• 'File description' is up to you. You can mention the minimum SMAPI version (if any), what changed, link to release notes, etc.
  3. Upload the .zip file you prepared above.

Go open-source

Common questions

What is 'open source'?
Open source means your mod's code is public and others can change a copy of it subject to a license you choose. You still have full control of your original code and mod pages; nobody can change those without your approval! However, open source lets others create unofficial updates or publish their own versions.
Do I have to go open-source?
No, but it's strongly recommended. Making mods open-source is important for the long-term health of the modding community — when you're away or lose interest, others can still update your mods for the latest versions. 66% of SMAPI mods have source code available, which contributes to over 90% of tracked SMAPI mods being updated after major game updates.
What is Git? What's a repository?
Git is software that helps track changes to your code, and a repository is a folder containing your mod files plus special files for Git tracking. You don't really need to know how it works at this point; we'll walk you through getting your code up and making changes (and you can look up Git tutorials if you want to dig deeper).
Doesn't this only apply for SMAPI mods?
Nope! Although content packs aren't compiled, other modders can't legally make changes without a code license. Note that 'permissions' options on sites like Nexus are legally iffy (e.g. who has copyright on derivatives? Can derivatives be relicensed?), so it's a good idea to have a code license for content packs too. That also lets other modders contribute pull requests and updates.

First-time setup

This looks like a lot of steps, but don't worry: it's pretty straightforward. If you need help, come ask in #modding on the Stardew Valley Discord. :)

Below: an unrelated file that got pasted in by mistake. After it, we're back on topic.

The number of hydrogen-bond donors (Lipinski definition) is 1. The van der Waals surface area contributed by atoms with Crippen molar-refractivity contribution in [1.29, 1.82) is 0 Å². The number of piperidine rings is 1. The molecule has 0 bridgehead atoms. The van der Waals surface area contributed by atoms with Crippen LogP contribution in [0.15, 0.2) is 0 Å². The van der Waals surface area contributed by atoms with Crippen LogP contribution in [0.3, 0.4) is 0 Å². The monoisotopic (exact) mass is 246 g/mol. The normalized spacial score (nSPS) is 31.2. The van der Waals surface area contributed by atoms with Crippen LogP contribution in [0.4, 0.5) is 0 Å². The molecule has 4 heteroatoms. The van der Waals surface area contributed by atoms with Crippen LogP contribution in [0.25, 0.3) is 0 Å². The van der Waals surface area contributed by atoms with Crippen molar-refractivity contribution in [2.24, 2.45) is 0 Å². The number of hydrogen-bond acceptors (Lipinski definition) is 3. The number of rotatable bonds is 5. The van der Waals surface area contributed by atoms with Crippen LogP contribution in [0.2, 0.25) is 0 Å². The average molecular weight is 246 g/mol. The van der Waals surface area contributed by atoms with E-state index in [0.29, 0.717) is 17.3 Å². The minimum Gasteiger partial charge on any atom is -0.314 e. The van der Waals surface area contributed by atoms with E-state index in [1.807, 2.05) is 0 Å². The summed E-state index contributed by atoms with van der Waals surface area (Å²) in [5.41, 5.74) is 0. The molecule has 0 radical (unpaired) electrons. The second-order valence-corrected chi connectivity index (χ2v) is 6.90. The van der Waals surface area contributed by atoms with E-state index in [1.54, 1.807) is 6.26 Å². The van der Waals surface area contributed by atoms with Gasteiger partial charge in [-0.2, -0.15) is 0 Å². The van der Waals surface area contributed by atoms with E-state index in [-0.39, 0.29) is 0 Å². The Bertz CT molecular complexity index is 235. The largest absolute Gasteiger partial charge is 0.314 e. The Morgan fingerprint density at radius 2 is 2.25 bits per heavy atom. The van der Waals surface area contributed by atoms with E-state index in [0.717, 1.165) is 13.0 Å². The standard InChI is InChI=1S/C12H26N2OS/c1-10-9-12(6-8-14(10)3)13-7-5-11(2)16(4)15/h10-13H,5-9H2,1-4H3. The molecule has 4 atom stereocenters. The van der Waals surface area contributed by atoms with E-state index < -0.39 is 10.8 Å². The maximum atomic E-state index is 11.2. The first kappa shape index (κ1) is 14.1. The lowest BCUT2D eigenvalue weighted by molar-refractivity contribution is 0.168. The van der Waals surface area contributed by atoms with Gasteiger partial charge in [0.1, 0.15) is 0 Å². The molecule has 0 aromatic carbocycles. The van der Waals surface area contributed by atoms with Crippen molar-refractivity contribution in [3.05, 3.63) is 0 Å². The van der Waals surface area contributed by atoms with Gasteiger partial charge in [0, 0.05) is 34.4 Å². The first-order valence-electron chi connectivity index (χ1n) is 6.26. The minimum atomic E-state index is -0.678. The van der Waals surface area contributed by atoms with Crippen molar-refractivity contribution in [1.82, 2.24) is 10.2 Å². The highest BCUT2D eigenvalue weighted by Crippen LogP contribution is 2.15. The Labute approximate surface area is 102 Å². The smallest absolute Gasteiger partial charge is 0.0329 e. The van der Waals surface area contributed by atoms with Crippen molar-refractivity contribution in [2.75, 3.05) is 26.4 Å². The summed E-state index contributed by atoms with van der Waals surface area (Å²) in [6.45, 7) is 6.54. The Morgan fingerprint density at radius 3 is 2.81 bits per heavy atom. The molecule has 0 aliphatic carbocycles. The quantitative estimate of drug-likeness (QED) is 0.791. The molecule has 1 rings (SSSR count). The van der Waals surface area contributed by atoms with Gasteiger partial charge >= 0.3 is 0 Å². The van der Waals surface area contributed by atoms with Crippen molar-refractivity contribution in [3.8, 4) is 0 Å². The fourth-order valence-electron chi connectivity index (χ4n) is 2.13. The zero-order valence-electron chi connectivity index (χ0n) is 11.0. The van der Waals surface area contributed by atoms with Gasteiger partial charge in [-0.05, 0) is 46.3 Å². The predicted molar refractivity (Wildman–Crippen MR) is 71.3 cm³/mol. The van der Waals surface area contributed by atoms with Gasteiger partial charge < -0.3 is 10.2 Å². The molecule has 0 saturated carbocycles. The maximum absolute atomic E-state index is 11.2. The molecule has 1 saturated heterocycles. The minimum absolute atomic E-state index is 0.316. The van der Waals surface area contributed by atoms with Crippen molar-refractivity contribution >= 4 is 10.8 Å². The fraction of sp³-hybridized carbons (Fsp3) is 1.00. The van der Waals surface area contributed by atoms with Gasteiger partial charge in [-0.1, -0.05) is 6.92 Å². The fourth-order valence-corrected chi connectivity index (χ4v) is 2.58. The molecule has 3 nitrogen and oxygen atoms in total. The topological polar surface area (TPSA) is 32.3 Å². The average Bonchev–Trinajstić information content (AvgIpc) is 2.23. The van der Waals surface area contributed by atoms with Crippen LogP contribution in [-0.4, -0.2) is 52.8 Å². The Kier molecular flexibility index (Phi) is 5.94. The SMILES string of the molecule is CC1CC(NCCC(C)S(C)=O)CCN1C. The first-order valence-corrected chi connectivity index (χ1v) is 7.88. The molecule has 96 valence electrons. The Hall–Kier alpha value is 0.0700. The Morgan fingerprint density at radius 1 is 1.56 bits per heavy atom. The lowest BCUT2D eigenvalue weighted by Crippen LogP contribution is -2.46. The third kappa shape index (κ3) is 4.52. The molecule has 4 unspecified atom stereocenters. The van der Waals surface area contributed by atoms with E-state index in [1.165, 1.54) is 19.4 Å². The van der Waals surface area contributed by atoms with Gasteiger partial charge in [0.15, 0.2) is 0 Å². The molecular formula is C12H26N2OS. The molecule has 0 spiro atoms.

Create the Git repository

First, let's create the public repository which will contain your code.

  1. Create a GitHub account.
  2. Install SourceTree (Mac/Windows) or GitKraken (Linux). When asked, link it to your GitHub account.
  3. Create the repository on GitHub. Suggested settings (see screenshot):
    1. Repository name: consider StardewMods if you'll put all your mods in the same repository, otherwise use the name of your mod.
    2. Description: consider Mods for Stardew Valley.
    3. Initialize ... with a README: enable this option.
    4. Add .gitignore: leave this blank; we'll add our own later.
    5. Add a license: choose a license (MIT License is a good choice if you're undecided), and select it here.
    6. Click 'Create repository'.
  4. On the repository page that appears, click the green "Clone or download" button and copy the URL:
    Modding - copy GitHub repo URL.png
  5. In SourceTree, click File > Clone and paste the URL. Choose a destination path that's easy to access (like C:\source\StardewMods), and click 'Clone'.

That's the hard part done! Now you have a repository on GitHub that's synced with the folder on your computer.

Add the mod files

Next, let's add your files to the repository.

  1. Open the repository folder (the destination path you entered in step 5 above).
  2. Unzip this zip file into the folder. This will add two files to the root of your folder: .gitattributes (which normalises line endings between Linux/Mac/Windows) and .gitignore (which hides files which shouldn't be committed from Git). You just need to have them in your folder, you won't need to change them.
  3. Copy your mod files (including the .sln file) into the folder.
  4. Commit your changes in SourceTree:
    1. Click Commit at the top.
    2. Click Stage All to add the files to your commit.
    3. Enter a human-readable description for you changes in the textbox. The format is up to you, but "add initial mod files" is fine for now.
    4. Make sure "Push changes immediately" is ticked.
    5. Click "Commit".

That's it: all your files will appear on GitHub. Your mod is now open-source!

Making changes

The steps above are all first-time setup. When you want to make changes, it's much easier:

  1. Edit your code in the repository folder.
  2. In SourceTree, commit and push your changes (see step 4 in the previous section).